Louisiana’s Budget Stabilization Fund, better known as the “rainy day” fund, currently contains a little more than $405 million, State Treasurer John Schroder says.
When the state has a projected shortfall, legislators can appropriate up to one-third of the fund to fill the gap. Two-thirds of lawmakers in each legislative body must approve spending the money.
The state currently is expected to have a surplus in the neighborhood of $300 million for the fiscal year that ended June 30, Gov. John Bel Edwards administration says.
According to a report presented to the state’s Revenue Estimating Conference Tuesday, the state tax incentive programs are expected to cost almost $686 million during the current fiscal year. The most expensive program is expected to be the Motion Picture Investor Tax Credit, which is projected to reach its $180 million cap.
The Department of Revenue said it is “unable to anticipate” the cost of four programs. Last fiscal year, actual incentive expenditures were a little more than $501 million, which was more than $100 million less than what was projected.
Revenue Secretary Kimberly Robinson attributed the lower-than-expected cost to the fact that a number of historic building renovation projects that are expected to qualify for tax credits either haven't been completed or haven't yet been audited.
The REC on Tuesday interviewed three candidates to replace Jim Richardson, the academic economist who serves on the four-member conference along with the state House speaker, the president of the state Senate, and the governor’s office. The REC attempts to predict state revenue to determine how much money the government can spend.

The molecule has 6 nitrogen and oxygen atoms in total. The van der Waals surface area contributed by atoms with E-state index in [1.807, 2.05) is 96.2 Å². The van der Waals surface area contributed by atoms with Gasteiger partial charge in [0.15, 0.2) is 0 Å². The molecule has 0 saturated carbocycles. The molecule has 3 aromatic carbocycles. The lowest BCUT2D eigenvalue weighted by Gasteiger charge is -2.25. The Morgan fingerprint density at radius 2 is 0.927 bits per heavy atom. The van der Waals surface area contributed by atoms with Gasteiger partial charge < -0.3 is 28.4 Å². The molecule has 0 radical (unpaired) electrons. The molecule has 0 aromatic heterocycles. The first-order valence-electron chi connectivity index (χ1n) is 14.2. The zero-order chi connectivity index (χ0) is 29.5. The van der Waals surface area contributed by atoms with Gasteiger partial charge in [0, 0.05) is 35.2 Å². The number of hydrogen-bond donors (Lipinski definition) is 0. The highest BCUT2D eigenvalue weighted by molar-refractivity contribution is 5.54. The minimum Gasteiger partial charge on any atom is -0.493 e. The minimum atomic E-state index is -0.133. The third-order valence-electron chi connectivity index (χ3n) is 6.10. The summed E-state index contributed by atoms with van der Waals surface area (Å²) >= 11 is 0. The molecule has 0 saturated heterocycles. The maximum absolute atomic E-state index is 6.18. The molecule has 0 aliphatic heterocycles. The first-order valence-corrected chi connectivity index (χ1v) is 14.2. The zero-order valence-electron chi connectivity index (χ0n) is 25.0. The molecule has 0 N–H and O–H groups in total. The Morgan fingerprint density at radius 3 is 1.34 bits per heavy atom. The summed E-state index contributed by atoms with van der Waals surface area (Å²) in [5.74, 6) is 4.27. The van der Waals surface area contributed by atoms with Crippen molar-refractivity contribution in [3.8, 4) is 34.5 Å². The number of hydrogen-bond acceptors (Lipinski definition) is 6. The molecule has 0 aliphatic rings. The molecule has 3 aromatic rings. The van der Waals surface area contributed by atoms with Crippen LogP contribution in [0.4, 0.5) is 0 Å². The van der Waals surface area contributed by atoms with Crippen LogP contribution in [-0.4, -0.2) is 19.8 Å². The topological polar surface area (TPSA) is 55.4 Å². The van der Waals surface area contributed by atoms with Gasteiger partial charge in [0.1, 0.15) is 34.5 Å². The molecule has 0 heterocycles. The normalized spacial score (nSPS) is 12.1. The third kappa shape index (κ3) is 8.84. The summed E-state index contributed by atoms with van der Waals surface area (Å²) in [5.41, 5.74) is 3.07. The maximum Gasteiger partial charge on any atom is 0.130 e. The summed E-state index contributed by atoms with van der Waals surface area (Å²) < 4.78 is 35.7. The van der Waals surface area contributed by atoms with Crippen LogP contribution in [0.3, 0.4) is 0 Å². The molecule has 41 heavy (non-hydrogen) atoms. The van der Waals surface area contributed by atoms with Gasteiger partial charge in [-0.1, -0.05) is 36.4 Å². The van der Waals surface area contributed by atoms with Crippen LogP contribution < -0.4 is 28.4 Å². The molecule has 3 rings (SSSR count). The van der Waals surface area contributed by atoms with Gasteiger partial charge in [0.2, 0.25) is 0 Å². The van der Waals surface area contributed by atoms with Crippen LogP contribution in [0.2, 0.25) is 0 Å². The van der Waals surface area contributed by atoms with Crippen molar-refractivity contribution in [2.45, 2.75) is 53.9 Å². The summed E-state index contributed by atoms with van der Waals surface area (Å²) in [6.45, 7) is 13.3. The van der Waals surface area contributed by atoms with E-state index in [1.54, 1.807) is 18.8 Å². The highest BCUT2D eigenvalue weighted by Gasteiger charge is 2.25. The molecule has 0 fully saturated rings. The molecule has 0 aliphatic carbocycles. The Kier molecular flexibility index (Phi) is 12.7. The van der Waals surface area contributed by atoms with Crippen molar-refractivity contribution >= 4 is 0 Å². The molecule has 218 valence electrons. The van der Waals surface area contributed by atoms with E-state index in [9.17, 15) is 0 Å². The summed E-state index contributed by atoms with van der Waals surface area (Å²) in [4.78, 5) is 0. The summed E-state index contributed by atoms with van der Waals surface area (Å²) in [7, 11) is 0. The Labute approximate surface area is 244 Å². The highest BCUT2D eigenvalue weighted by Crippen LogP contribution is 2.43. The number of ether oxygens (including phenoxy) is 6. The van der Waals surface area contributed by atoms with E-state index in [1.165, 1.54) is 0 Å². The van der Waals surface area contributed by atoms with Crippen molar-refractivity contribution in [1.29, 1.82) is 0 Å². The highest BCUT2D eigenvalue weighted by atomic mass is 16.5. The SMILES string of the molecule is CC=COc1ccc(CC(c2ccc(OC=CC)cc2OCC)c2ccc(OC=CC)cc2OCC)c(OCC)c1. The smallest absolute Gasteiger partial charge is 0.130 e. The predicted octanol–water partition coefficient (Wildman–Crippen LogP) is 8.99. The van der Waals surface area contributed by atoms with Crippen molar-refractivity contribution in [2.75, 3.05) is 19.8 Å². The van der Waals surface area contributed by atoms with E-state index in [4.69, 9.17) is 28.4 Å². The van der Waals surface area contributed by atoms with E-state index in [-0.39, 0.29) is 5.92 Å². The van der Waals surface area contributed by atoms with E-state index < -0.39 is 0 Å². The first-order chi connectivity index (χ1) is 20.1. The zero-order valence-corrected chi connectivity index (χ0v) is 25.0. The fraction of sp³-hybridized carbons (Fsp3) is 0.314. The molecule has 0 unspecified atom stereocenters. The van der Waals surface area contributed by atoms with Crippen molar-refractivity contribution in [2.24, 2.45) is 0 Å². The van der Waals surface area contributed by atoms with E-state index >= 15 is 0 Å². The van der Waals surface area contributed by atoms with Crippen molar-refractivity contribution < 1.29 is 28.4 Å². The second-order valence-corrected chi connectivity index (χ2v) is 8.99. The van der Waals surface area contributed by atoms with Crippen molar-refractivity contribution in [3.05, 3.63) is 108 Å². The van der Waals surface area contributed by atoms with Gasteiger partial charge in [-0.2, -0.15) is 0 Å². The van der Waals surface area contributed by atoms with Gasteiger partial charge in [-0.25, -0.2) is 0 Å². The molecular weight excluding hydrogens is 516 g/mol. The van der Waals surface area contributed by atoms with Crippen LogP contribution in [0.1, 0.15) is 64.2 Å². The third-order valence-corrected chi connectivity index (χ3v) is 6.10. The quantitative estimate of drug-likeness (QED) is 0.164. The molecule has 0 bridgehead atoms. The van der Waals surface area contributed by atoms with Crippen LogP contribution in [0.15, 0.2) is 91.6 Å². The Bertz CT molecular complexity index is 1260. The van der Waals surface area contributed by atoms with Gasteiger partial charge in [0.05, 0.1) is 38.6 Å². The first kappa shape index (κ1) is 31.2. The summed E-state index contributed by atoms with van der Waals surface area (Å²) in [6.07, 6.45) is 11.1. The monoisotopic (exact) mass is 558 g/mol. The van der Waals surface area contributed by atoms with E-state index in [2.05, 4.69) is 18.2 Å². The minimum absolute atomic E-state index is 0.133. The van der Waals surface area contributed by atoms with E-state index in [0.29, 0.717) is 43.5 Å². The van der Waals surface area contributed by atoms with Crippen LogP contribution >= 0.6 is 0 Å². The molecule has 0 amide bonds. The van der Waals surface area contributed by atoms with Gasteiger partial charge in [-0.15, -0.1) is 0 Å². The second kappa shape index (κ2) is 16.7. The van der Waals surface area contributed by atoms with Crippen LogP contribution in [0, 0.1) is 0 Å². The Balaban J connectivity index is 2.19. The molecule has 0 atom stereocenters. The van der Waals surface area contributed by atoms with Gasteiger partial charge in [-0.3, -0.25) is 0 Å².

The Louisiana Board of Regents, which oversees higher education, nominated Stephen Barnes and Gregory Upton, both of LSU, and Gary Wagner of UL-Lafayette. The REC members will make the final selection, potentially at their next meeting in September.
The candidates said they could resist political pressure to pick numbers that favor any particular faction, such as the public universities that employ each of them and are partly funded by tax dollars. They said they would rely on the projections of the two state-employed economists who report to the REC rather than creating their own, saying their role would be more about asking the right questions.
Upton said the role requires a “very delicate balance between confidence and humility.”
“Economic forecasts are never exactly right,” he said. “As each of you knows all too well, sometimes they can be quite wrong.”